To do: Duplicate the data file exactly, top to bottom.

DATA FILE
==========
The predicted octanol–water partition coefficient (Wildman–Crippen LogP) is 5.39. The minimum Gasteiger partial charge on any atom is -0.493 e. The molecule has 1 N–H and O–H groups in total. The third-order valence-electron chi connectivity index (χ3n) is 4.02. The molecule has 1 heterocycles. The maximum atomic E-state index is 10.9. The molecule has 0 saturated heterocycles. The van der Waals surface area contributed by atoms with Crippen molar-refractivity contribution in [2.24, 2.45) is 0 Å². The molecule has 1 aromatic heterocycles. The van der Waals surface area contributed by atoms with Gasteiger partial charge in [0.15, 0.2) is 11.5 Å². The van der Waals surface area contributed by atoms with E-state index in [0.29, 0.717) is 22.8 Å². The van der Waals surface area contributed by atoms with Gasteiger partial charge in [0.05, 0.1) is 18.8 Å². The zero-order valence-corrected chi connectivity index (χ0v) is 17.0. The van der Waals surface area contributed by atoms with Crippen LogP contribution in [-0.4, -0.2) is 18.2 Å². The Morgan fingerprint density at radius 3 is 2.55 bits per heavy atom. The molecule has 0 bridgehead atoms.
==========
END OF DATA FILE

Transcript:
The predicted octanol–water partition coefficient (Wildman–Crippen LogP) is 5.39. The minimum Gasteiger partial charge on any atom is -0.493 e. The molecule has 1 N–H and O–H groups in total. The third-order valence-electron chi connectivity index (χ3n) is 4.02. The molecule has 1 heterocycles. The maximum atomic E-state index is 10.9. The molecule has 0 saturated heterocycles. The van der Waals surface area contributed by atoms with Crippen molar-refractivity contribution in [2.24, 2.45) is 0 Å². The molecule has 1 aromatic heterocycles. The van der Waals surface area contributed by atoms with Gasteiger partial charge in [0.15, 0.2) is 11.5 Å². The van der Waals surface area contributed by atoms with E-state index in [0.29, 0.717) is 22.8 Å². The van der Waals surface area contributed by atoms with Gasteiger partial charge in [0.05, 0.1) is 18.8 Å². The zero-order valence-corrected chi connectivity index (χ0v) is 17.0. The van der Waals surface area contributed by atoms with Crippen LogP contribution in [-0.4, -0.2) is 18.2 Å². The Morgan fingerprint density at radius 3 is 2.55 bits per heavy atom. The molecule has 0 bridgehead atoms.